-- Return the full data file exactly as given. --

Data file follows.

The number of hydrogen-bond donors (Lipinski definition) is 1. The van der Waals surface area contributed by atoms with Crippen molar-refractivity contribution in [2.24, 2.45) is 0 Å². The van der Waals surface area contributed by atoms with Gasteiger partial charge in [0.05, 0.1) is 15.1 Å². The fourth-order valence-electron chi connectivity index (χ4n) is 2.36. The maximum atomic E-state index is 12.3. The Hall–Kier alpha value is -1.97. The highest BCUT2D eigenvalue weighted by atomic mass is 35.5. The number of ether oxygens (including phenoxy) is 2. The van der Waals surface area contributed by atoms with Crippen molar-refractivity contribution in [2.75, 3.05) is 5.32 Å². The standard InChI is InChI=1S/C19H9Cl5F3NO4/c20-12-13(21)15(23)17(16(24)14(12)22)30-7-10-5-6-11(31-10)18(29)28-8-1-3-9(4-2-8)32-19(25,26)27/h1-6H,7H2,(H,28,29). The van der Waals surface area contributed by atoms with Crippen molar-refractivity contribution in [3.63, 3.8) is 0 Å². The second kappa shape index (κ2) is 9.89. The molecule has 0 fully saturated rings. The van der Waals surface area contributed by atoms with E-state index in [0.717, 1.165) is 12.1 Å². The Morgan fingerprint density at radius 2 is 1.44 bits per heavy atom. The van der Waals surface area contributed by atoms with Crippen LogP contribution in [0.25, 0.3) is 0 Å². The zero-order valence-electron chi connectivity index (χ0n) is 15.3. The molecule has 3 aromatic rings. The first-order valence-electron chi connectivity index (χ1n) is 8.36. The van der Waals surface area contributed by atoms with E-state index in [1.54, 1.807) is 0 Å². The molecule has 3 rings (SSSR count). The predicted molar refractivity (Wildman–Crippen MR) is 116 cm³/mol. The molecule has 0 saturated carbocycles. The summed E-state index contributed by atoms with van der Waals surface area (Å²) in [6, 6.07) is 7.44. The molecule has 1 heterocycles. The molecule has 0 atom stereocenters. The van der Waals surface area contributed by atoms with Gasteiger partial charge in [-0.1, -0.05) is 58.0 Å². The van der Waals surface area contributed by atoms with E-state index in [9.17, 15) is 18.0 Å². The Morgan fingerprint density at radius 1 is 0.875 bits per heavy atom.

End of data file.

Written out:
The number of hydrogen-bond donors (Lipinski definition) is 1. The van der Waals surface area contributed by atoms with Crippen molar-refractivity contribution in [2.24, 2.45) is 0 Å². The van der Waals surface area contributed by atoms with Gasteiger partial charge in [0.05, 0.1) is 15.1 Å². The fourth-order valence-electron chi connectivity index (χ4n) is 2.36. The maximum atomic E-state index is 12.3. The Hall–Kier alpha value is -1.97. The highest BCUT2D eigenvalue weighted by atomic mass is 35.5. The number of ether oxygens (including phenoxy) is 2. The van der Waals surface area contributed by atoms with Crippen molar-refractivity contribution in [2.75, 3.05) is 5.32 Å². The standard InChI is InChI=1S/C19H9Cl5F3NO4/c20-12-13(21)15(23)17(16(24)14(12)22)30-7-10-5-6-11(31-10)18(29)28-8-1-3-9(4-2-8)32-19(25,26)27/h1-6H,7H2,(H,28,29). The van der Waals surface area contributed by atoms with Crippen molar-refractivity contribution in [3.63, 3.8) is 0 Å². The second kappa shape index (κ2) is 9.89. The molecule has 0 fully saturated rings. The van der Waals surface area contributed by atoms with E-state index in [0.717, 1.165) is 12.1 Å². The Morgan fingerprint density at radius 2 is 1.44 bits per heavy atom. The van der Waals surface area contributed by atoms with Crippen LogP contribution in [0.25, 0.3) is 0 Å². The zero-order valence-electron chi connectivity index (χ0n) is 15.3. The molecule has 3 aromatic rings. The first-order valence-electron chi connectivity index (χ1n) is 8.36. The van der Waals surface area contributed by atoms with E-state index in [1.54, 1.807) is 0 Å². The molecule has 3 rings (SSSR count). The predicted molar refractivity (Wildman–Crippen MR) is 116 cm³/mol. The molecule has 0 saturated carbocycles. The summed E-state index contributed by atoms with van der Waals surface area (Å²) in [6, 6.07) is 7.44. The molecule has 1 heterocycles. The molecule has 0 atom stereocenters. The van der Waals surface area contributed by atoms with Gasteiger partial charge in [-0.1, -0.05) is 58.0 Å². The van der Waals surface area contributed by atoms with E-state index in [9.17, 15) is 18.0 Å². The Morgan fingerprint density at radius 1 is 0.875 bits per heavy atom.